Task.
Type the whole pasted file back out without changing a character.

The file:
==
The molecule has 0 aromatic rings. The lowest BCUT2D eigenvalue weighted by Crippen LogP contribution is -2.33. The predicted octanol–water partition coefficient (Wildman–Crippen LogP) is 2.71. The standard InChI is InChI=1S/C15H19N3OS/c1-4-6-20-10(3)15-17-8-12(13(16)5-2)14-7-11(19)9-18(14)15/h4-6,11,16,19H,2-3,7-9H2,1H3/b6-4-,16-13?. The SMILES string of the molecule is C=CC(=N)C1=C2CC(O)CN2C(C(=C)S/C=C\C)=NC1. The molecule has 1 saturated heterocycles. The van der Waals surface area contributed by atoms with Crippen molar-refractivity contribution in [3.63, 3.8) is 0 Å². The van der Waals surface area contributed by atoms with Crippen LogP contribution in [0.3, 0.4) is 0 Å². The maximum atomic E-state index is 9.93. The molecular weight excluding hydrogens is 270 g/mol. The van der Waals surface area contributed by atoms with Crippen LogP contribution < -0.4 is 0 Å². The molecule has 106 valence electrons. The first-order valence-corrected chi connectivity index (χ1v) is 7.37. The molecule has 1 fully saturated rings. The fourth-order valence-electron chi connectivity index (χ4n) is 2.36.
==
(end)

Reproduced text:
The molecule has 0 aromatic rings. The lowest BCUT2D eigenvalue weighted by Crippen LogP contribution is -2.33. The predicted octanol–water partition coefficient (Wildman–Crippen LogP) is 2.71. The standard InChI is InChI=1S/C15H19N3OS/c1-4-6-20-10(3)15-17-8-12(13(16)5-2)14-7-11(19)9-18(14)15/h4-6,11,16,19H,2-3,7-9H2,1H3/b6-4-,16-13?. The SMILES string of the molecule is C=CC(=N)C1=C2CC(O)CN2C(C(=C)S/C=C\C)=NC1. The molecule has 1 saturated heterocycles. The van der Waals surface area contributed by atoms with Crippen molar-refractivity contribution in [3.63, 3.8) is 0 Å². The van der Waals surface area contributed by atoms with Crippen LogP contribution in [0.3, 0.4) is 0 Å². The maximum atomic E-state index is 9.93. The molecular weight excluding hydrogens is 270 g/mol. The van der Waals surface area contributed by atoms with Crippen LogP contribution < -0.4 is 0 Å². The molecule has 106 valence electrons. The first-order valence-corrected chi connectivity index (χ1v) is 7.37. The molecule has 1 fully saturated rings. The fourth-order valence-electron chi connectivity index (χ4n) is 2.36.